Sampling strategies for tropical forest nutrient cycling studies: a case study in São Paulo, Brazil
Revista Brasileira de Ciência do Solo
The precise sampling of soil, biological or micro climatic attributes in tropical forests, which are characterized by a high diversity of species and complex spatial variability, is a difficult task. We found few basic studies to guide sampling procedures. The objective of this study was to define a sampling strategy and data analysis for some parameters frequently used in nutrient cycling studies, i. e., litter amount, total nutrient amounts in litter and its composition (Ca, Mg, Κ, Ν and P),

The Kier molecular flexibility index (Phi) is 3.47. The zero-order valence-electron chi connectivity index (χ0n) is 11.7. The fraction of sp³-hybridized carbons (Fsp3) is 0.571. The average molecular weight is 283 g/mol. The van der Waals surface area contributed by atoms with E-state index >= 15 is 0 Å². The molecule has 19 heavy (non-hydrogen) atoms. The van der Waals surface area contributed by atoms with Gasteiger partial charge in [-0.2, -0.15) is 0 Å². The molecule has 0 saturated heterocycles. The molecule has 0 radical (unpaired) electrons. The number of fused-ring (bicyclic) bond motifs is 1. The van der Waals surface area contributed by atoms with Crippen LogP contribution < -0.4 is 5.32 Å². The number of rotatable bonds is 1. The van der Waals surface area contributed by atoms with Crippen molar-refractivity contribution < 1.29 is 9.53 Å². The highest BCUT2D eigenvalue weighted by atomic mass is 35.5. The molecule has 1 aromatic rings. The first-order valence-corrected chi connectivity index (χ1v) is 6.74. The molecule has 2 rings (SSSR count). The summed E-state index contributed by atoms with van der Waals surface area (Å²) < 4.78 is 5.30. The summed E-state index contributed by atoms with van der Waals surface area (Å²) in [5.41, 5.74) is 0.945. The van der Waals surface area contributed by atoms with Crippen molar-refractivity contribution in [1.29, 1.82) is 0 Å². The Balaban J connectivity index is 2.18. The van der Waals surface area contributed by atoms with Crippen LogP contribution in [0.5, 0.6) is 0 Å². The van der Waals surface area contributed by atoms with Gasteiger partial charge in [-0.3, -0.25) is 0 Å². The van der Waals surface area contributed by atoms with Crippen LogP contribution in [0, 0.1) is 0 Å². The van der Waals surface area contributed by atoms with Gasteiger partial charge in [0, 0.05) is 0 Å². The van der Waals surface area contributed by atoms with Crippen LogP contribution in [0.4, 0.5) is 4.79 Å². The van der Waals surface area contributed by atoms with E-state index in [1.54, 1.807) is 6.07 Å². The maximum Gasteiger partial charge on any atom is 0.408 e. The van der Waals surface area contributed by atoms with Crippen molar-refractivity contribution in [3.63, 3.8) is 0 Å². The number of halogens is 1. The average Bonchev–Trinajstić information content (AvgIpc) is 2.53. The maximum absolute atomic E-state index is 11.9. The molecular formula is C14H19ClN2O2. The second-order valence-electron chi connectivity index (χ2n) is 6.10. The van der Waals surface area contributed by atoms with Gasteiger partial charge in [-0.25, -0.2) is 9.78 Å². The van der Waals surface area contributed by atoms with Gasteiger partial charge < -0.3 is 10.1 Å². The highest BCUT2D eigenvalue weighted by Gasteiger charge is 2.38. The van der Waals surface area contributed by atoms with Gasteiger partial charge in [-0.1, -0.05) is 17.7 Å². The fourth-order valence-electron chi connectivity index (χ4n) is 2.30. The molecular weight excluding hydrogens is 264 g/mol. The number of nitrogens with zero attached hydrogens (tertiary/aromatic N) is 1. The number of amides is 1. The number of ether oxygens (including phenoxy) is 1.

... nd soil attributes at three depths (organic matter, Ρ content, cation exchange capacity and base saturation). A natural remnant forest in the West of São Paulo State (Brazil) was selected as study area and samples were collected in July, 1989. The total amount of litter and its total nutrient amounts had a high spatial independent variance. Conversely, the variance of litter composition was lower and the spatial dependency was peculiar to each nutrient. The sampling strategy for the estimation of litter amounts and the amount of nutrient in litter should be different than the sampling strategy for nutrient composition. For the estimation of litter amounts and the amount of nutrients in litter (related to quantity) a large number of randomly distributed determinations are needed. Otherwise, for the estimation of litter nutrient composition (related to quality) a smaller amount of spatially located samples should be analyzed. The determination of sampling for soil attributes differed according to the depth. Overall, surface samples (0-5 cm) showed high short distance spatial dependent variance, whereas, subsurface samples exhibited spatial dependency in longer distances. Short transects with sampling interval of 5-10 m are recommended for surface sampling. Subsurface samples must also be spatially located, but with transects or grids with longer distances between sampling points over the entire area. Composite soil samples would not provide a complete understanding of the relation between soil properties and surface dynamic processes or landscape aspects. Precise distribution of Ρ was difficult to estimate.